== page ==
Re: Beggars in Spain

Dave Long (
Fri, 09 Jul 1999 17:52:58 -0700

> I guess I'm objecting to the notion that the "services package" I get by
> paying taxes to the government I'm a citizen of should be tied to my
> choice of geography.

Now, that's a valid point. If you know of any viable ageographical
governments (the medieval church?), I'd be very interested in how
they go.

Anyway, I find libertarianism intellectually attractive, if socially
suspect, so I was put off because you chose to advance it (in that
particular post) from a false premise.

> I beg to differ, and I don't see what office suites have to do with this
> either. Nobody forces purchase decisions --- they are always *always*
> freely made.

I threw office suites in because they illustrate precisely that
markets frequently decide that bundled goods and services are
preferable to the (perhaps individually superior) a la carte options.
Surely it isn't a far leap from there to realize that this
preference for bundling may carry over to the governmental realm
as well? You are correct that this item is tangential, so we move
on to the main argument:

Nobody forces SSI taxation decisions, either. They are freely made.
The payroll taxes you were assessed were based on choices that
you or your employees made freely, whether you all currently are
willing to take responsibility for them or not.

> We are coerced into compliance by
> our friendly, paternal Fed.

Where is the coercion? It isn't illegal to not be self-employed,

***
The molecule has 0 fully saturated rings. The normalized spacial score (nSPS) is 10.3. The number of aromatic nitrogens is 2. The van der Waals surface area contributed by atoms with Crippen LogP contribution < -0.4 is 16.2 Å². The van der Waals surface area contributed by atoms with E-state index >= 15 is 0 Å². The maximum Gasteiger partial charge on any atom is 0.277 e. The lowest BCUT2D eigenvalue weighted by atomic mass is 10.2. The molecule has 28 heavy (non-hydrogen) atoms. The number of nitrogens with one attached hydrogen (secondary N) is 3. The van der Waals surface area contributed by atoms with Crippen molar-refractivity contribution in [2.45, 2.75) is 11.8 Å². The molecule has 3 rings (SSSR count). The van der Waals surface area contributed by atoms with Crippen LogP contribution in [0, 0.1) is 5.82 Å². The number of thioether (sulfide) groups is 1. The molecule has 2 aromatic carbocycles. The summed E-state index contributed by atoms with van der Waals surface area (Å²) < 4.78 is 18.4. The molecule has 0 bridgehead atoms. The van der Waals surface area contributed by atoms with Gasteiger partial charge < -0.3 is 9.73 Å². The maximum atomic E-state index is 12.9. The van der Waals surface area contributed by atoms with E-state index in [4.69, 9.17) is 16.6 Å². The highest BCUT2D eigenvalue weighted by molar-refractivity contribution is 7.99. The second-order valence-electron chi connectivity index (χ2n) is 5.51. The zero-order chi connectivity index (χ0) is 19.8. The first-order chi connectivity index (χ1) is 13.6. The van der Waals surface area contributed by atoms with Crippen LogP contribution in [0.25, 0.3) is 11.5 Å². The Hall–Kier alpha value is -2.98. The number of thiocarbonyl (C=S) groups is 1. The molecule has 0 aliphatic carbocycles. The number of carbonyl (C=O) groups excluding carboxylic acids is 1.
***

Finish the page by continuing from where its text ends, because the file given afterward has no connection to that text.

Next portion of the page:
and it isn't illegal to not work for a wage or salary. The federal
government doesn't coerce you away from domestic work, or farm work,
or work for an exempt church or church-controlled organization.

The federal government won't even insist that you make money: if you
feel you need an income, that's your choice, not a coercion. In fact,
due to the government love of debt, they'll even provide you with
the means for non-taxable income, should you desire that option.

Sure, things get changed around, but by and large, we know the rules
before we start the game, and we can even choose whether to play or
not. You mention the homeless as being negligible consumers in
another post; they are also (as far as I am aware) not major
contributors to payroll taxes. Not only are you not coerced into
paying payroll taxes, but you have even independently derived an
example group (of unrestricted membership) which does not bother
paying them.

Don't complain that you are coerced into funding programs for
which you perceive no use, when you were perfectly free to avoid it.
I simply fail to see why a libertarian would have any trouble with
application of the notion "pay to play".